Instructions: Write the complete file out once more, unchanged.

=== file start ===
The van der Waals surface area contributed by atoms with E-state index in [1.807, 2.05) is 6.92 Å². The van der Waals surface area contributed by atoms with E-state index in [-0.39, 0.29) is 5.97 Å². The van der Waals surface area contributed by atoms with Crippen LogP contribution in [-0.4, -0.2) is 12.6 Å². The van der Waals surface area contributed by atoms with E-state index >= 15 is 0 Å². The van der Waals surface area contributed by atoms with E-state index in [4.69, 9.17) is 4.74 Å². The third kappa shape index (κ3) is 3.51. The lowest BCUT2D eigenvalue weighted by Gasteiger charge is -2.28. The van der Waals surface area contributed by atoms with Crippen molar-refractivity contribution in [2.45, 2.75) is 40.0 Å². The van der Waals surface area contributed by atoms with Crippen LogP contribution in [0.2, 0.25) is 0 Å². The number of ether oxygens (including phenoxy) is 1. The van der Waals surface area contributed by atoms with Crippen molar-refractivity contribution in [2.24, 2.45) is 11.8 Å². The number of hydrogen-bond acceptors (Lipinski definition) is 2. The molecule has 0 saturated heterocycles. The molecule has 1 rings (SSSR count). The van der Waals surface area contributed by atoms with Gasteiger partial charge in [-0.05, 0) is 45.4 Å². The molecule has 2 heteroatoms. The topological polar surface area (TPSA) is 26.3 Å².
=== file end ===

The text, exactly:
The van der Waals surface area contributed by atoms with E-state index in [1.807, 2.05) is 6.92 Å². The van der Waals surface area contributed by atoms with E-state index in [-0.39, 0.29) is 5.97 Å². The van der Waals surface area contributed by atoms with Crippen LogP contribution in [-0.4, -0.2) is 12.6 Å². The van der Waals surface area contributed by atoms with E-state index >= 15 is 0 Å². The van der Waals surface area contributed by atoms with E-state index in [4.69, 9.17) is 4.74 Å². The third kappa shape index (κ3) is 3.51. The lowest BCUT2D eigenvalue weighted by Gasteiger charge is -2.28. The van der Waals surface area contributed by atoms with Crippen molar-refractivity contribution in [2.45, 2.75) is 40.0 Å². The van der Waals surface area contributed by atoms with Crippen LogP contribution in [0.2, 0.25) is 0 Å². The number of ether oxygens (including phenoxy) is 1. The van der Waals surface area contributed by atoms with Crippen molar-refractivity contribution in [2.24, 2.45) is 11.8 Å². The number of hydrogen-bond acceptors (Lipinski definition) is 2. The molecule has 0 saturated heterocycles. The molecule has 1 rings (SSSR count). The van der Waals surface area contributed by atoms with Gasteiger partial charge in [-0.05, 0) is 45.4 Å². The molecule has 2 heteroatoms. The topological polar surface area (TPSA) is 26.3 Å².